October 21, 2016

The UK decides to leave the EU. Colombian voters reject a peace deal to end their civil war. The US presidential election has been a roller-coaster ride. It’s enough to make someone wonder… is representative democracy all it’s cracked up to be? Jason Brennan, a professor at Georgetown and author of Against Democracy, thinks it may be time to reevaluate whether democracy really is the best form of government.

Three Takeaways:

  • People think that participating in democracy makes us better, more virtuous citizens. Brennan says that’s just not true: “Over the past sixty years, we’ve been conducting a massive amount of studies on voter behavior, political behavior - and it looks like politics tends to make us meaner and dumber rather than smarter and nicer.” 
  • Brennan thinks democracy should be judged by its results. Democracy doesn’t, by itself, make people engaged or informed. Instead, Brennan sees democracy as a tool to improve the lives of a country’s citizens. If the tool isn’t working, it should be replaced.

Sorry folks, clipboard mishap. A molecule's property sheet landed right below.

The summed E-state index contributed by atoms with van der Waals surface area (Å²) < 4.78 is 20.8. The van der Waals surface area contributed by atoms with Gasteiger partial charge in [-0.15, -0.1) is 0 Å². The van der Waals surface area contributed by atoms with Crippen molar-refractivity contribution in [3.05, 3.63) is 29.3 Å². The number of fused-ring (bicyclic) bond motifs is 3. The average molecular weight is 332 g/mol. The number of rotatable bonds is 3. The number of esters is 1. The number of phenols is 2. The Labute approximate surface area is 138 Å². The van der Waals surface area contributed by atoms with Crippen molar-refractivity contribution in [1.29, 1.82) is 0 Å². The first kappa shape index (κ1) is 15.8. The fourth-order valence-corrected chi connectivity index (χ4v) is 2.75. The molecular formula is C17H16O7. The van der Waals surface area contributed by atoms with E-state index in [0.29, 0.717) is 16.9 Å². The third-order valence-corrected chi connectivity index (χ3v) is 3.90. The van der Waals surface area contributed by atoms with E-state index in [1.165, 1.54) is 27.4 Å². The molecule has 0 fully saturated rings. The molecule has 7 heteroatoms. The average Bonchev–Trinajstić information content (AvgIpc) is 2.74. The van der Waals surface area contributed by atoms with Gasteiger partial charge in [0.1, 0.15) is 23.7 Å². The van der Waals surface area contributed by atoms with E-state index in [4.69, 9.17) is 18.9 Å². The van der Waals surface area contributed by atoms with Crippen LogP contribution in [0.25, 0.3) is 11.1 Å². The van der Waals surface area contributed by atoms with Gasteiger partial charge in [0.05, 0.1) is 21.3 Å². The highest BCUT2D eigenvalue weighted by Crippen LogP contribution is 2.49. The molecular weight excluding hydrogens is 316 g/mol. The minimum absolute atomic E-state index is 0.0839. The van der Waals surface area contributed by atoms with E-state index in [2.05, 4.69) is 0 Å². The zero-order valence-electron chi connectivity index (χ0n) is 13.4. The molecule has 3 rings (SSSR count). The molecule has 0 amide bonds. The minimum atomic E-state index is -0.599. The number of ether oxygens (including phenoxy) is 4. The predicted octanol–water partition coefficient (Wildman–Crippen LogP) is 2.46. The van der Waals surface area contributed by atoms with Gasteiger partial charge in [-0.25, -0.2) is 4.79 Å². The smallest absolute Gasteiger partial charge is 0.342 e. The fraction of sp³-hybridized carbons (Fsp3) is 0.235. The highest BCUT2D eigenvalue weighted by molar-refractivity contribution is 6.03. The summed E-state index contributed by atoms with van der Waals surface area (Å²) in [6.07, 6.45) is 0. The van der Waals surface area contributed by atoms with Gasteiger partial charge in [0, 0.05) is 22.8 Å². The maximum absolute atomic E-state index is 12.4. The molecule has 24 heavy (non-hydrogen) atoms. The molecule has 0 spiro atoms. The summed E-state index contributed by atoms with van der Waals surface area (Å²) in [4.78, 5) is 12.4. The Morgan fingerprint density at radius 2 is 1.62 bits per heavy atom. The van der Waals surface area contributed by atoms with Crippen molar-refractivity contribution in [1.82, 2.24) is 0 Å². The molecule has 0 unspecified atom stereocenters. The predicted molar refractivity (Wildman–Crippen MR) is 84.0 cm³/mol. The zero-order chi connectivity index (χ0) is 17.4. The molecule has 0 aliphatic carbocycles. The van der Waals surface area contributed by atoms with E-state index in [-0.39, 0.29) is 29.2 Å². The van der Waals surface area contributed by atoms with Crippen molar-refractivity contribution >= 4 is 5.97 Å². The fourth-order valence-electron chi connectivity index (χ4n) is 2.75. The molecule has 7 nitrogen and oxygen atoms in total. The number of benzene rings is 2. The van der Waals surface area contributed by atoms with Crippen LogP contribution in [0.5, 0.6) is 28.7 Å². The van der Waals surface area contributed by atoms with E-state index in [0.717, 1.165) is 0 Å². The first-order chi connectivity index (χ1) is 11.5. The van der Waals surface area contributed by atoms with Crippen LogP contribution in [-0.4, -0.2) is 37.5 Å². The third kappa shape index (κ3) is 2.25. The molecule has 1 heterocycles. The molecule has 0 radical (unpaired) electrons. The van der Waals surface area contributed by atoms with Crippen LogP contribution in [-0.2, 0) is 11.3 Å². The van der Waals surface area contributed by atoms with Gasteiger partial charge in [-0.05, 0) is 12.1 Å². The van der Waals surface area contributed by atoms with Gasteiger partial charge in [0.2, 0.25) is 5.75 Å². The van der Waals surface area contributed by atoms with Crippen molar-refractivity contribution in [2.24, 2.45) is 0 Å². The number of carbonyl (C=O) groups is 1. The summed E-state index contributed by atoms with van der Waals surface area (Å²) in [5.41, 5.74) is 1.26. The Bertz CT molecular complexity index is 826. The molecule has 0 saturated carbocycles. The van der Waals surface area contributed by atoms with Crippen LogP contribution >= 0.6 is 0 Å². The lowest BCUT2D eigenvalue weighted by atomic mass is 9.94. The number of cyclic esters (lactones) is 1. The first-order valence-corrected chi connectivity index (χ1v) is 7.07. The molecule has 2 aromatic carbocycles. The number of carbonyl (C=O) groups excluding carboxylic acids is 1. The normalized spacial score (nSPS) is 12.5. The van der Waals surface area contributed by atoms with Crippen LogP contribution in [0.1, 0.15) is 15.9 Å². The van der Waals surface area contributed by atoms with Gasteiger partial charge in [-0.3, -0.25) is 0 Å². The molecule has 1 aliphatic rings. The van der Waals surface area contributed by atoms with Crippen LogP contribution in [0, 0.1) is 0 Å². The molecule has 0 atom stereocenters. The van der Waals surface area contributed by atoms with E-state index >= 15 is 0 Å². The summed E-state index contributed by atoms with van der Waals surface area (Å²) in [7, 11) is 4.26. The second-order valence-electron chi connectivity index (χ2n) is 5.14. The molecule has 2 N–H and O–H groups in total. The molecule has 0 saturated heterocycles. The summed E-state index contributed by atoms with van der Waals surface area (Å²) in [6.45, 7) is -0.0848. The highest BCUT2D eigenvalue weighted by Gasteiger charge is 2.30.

• There’s no obvious next step to make democracy better. Brennan thinks we could try prioritizing informed voters over non-informed ones, or require all voters to learn basic facts. But whatever the result, Brennan insists that we shouldn’t stop trying to find a government system that works better.

More Reading:

innovation hub, NPR, Jason Brennan, Kara Miller, WGBH

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